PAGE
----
In this article, we will look at Frigate vs. Blue Iris to determine the best NVR you can set up and use.
Frigate and Blue Iris are both video surveillance software applications that allow you to monitor and manage camera feeds. While both applications are similar, they have distinct differences which we’ll take a look at below. We will look at a breakdown of the setup and configuration process, features, functionality, and pricing with Frigate vs. Blue Iris below.
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Frigate vs. Blue Iris
We will look at some of the key differences between Frigate vs. Blue Iris below.
Setup & Configuration Process – Frigate vs. Blue Iris
The setup processes for Frigate and Blue Iris are entirely different, as Frigate runs on Docker and Blue Iris is a Windows application.
Right off the bat, the benefit of Frigate is that it can be installed on Docker which runs on various devices. This is a fairly big deal when it comes to updates, as Windows doesn’t handle updates particularly well, meaning that there are times when Windows will start installing updates and automatically reboot the system with no user interaction.
This isn’t ideal for Blue Iris, but it can be run as a service which helps mitigate this issue – however, it’s still not as universal as Frigate.
While the actual operating system running on Docker is a big benefit for Frigate, that’s where the positives end, as the overall setup process of Frigate is somewhat confusing.
Since Frigate is set up in Docker, you can get it running fairly easily using a Docker Compose file or a Docker run command, but part of setting up Frigate is creating the config.yml file. The config.yml file requires all cameras to be configured inside of this file. Basically, anything you want Frigate to do in one way or another must be specified here (even basic things like recording).
If you’re comfortable with YAML and creating config files, this step won’t be too bad for you, but when you compare it to Blue Iris which has an extremely easy camera setup process, it starts to become a little clearer that Blue Iris (while slightly confusing to newcomers), is the easier system to manage and implement.
Blue Iris also has the benefit of having tons of tutorials and articles online that explain how it works. Overall, Blue Iris is slightly confusing to newcomers but it’s because of how powerful it really is.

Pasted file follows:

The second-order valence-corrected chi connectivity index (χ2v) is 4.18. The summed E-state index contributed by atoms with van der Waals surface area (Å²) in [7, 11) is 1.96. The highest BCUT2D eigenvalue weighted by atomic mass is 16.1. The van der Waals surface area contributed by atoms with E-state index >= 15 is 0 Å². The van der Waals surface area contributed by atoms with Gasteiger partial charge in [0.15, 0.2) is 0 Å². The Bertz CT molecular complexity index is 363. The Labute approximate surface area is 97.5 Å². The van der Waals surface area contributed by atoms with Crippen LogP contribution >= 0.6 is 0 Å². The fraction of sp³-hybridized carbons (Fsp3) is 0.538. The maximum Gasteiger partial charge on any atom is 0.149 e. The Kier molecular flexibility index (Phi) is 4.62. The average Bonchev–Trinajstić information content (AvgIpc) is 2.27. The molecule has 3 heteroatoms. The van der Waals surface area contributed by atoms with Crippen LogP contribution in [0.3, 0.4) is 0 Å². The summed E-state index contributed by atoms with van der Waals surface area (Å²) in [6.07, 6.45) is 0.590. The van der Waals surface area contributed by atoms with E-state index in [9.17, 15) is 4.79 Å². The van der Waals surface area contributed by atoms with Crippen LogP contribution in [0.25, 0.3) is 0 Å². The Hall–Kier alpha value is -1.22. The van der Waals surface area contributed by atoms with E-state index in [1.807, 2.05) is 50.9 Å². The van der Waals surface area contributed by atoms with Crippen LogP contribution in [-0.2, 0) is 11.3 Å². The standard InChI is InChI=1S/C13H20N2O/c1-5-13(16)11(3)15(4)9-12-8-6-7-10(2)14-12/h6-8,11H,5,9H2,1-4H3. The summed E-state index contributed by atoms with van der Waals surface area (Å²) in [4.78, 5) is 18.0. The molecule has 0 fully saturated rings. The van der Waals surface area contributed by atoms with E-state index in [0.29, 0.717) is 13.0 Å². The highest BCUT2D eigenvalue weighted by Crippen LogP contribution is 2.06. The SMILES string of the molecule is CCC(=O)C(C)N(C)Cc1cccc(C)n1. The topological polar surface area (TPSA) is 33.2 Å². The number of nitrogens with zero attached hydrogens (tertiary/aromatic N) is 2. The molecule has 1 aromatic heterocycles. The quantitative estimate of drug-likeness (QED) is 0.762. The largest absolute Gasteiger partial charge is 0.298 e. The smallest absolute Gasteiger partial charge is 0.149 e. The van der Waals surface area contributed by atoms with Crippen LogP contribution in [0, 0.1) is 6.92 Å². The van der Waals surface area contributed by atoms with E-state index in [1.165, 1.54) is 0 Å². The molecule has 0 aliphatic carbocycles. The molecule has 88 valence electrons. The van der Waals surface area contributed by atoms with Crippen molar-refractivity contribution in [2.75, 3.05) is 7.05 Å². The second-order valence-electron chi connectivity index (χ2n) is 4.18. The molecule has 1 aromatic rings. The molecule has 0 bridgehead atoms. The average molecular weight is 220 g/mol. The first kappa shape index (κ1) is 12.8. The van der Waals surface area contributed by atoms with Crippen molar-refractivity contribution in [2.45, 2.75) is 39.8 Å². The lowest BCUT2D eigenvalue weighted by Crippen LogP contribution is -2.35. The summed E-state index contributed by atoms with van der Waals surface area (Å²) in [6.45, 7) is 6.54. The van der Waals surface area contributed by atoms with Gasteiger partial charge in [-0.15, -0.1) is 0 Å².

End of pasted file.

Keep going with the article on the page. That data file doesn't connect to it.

There are tons and tons of settings that can be modified to create the perfect NVR system and it’s hard to get better than Blue Iris in that area.
AI – Frigate vs. Blue Iris
Arguably the biggest reason to use Frigate and Blue Iris is their AI detection. The two applications use different AI processing tools, with Frigate using OpenCV/Tensorflow and Blue Iris using DeepStack or CodeProject.AI.
Frigate is different in the sense that it advises against using the CPU and instead recommends a device like Google Coral to offload AI processing.
From a functionality perspective, it’s hard to say that one is better than the other as I haven’t noticed significantly better performance with either. Both track and classify objects well and record clips based on the configuration.
However, from a setup perspective, Blue Iris is so much easier. Everything for Frigate must be done through the config file and while you can make your way around it and get it to function, it’s a lot easier to check a few boxes and set everything up using Blue Iris.
Overall Functionality – Frigate vs. Blue Iris
While there are differences in the setup and configuration process between Frigate vs. Blue Iris, I wanted to highlight that the overall functionality of both of these tools is very similar.
After you set up and configure both, you’ll be able to record video footage (based on whatever you specify) and record and view clips (using AI detection as well). They are both good NVR systems and will function as expected.
One key difference is from a Home Assistant perspective (assuming that you want to use it) as a lot of people tend to find the Home Assistant integration easier to use with Frigate. To be clear, Frigate does have great integration with Home Assistant, but Blue Iris is no slouch.
After setting up motion events in Blue Iris, I’ve found them to be almost 100% accurate (a few notifications here and there are missing the image) and it’s made Blue Iris seem like it’s integrated with Home Assistant, even though it technically isn’t.
Pricing – Frigate vs. Blue Iris
The pricing between Frigate and Blue Iris is fairly similar and one isn’t drastically more expensive than the other. However, Blue Iris has a one-time fee for the application and support and Frigate doesn’t.
If you want future updates after one year with Blue Iris, you must purchase the extended support and maintenance agreement.
Frigate is free but does have a monthly option if you’re interested in Frigate+. Pricing alone shouldn’t push you in one direction (assuming you want Frigate+). If you don’t want Frigate+, it’s a completely free alternative to Blue Iris.
Conclusion – Frigate vs. Blue Iris
If you’re comparing Frigate vs. Blue Iris, the overall functionality is very similar after it’s set up and configured. Before the setup is complete, Blue Iris is easier to set up (unless you’re comfortable with YAML) and is a more feature-filled product.
Overall, after testing and using both, I prefer Blue Iris as it’s a more complete product. Blue Iris is a full-fledged NVR with all the features that Frigate has and more. The key with Blue Iris is that you must have a system capable of running it, and Frigate is a more universal option thanks to Docker. With that said, Blue Iris has a 15-day free trial and Frigate is free, so there’s no reason why you can’t try both!
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